Mumbai: The impressive returns generated by Indian equity indices over the past one year was largely on account of strong outperformance registered by just a handful of stocks suggesting that investors in a majority of the index heavyweights had to content with sub optimal returns.
According to a study done by Kotak Institutional Equities, only eight of the BSE-30 index and 17 of the Nifty-50 index stocks have outperformed their respective benchmark indices.
IT bellwether Tata Consultancy Services (TCS) and Infosys, Oil & Gas exploration major Reliance Industries Ltd (RIL), consumer goods manufacturer HUL, automobile major M&M, Sun Pharmaceuticals and private sector lenders such as Kotak Mahindra Bank and Axis Bank are the eight stocks that have outperformed the 30-share Sensex over the past one month. Interestingly, about 50 per cent of the gains in Sensex have come from RIL, Infosys and TCS.
“As can be seen, only a handful of stocks have contributed to the performance of the index with most lagging the performance of the index. The range of performance of stocks in various benchmark indices is quite large. We see the same pattern repeating across wider benchmarks. The performance of various market indices gets progressively weaker with the ‘breadth’ (number of stocks) of the indices,” it said.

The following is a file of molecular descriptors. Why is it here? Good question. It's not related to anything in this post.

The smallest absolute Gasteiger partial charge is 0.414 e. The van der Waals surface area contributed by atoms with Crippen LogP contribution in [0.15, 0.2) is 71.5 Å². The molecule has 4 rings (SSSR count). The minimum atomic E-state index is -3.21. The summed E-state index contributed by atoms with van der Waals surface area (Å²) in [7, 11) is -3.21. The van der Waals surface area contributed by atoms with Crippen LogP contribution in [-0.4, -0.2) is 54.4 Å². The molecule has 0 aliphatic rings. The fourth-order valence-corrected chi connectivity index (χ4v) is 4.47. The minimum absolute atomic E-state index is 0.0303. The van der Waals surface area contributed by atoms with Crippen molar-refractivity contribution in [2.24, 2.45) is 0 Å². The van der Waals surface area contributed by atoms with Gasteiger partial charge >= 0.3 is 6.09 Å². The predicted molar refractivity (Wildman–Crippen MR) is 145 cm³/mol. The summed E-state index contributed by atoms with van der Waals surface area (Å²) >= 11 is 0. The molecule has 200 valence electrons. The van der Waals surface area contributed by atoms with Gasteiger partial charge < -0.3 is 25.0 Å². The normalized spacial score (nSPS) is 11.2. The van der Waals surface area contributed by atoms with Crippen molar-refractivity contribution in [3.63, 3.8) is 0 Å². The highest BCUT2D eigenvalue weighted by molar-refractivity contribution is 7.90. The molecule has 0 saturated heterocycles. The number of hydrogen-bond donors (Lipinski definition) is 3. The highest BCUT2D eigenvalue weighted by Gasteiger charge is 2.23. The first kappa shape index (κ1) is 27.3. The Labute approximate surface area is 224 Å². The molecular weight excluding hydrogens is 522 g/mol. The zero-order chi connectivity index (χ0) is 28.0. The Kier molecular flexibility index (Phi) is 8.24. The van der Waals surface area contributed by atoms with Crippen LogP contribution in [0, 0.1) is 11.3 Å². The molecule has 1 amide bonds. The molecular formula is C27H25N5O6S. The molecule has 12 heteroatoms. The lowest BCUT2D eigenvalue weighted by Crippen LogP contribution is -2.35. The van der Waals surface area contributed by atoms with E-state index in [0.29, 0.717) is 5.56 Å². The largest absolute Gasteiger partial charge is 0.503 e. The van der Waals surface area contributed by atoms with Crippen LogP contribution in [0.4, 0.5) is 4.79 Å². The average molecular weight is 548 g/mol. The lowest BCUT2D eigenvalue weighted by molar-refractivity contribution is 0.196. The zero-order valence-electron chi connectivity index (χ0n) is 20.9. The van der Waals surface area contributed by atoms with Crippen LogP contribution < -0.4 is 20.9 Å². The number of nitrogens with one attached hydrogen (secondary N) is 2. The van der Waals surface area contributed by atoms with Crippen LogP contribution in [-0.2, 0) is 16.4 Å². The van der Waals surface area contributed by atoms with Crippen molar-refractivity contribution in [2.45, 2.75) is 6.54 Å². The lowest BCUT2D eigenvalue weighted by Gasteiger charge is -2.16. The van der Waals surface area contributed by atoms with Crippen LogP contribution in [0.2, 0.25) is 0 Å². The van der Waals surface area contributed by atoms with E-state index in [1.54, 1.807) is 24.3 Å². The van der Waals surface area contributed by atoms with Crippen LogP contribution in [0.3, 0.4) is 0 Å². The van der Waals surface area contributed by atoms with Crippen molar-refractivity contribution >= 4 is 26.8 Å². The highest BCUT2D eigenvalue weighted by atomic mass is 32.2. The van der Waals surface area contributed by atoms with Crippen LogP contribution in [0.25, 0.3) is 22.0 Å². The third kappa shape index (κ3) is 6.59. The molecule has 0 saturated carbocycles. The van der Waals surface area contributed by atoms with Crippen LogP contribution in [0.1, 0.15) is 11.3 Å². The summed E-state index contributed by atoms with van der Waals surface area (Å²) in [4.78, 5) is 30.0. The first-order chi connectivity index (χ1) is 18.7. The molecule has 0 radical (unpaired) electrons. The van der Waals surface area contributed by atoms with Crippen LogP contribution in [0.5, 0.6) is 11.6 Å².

One of the reasons for the strong out performance by a select few stocks in the last one-year was the fact that they were under-owned by a significant section of institutional investors such as foreign portfolio investors and domestic mutual funds.
“In our view, the strong performance of most of the outperforming stocks reflects the market’s changed view of the stocks. The performance of the Indian market in local currency terms has been largely supported by the strong performance of the IT stocks, which in turn have ironically performed as a result of the deterioration in the macro and the resultant sharp depreciation in the Indian rupee,” it added.
The study said most active funds have had low ownership in outperforming stocks like certain consumer and IT stocks and RIL over the past four quarters, making them underperform as against indices.
The sudy also argued against the use of artificial benchmarks as the basis of the active fund industry. “They serve little purpose and result in disproportionate focus of investors on meeting certain relative returns, which at times may not be commensurate with the risk,” it said.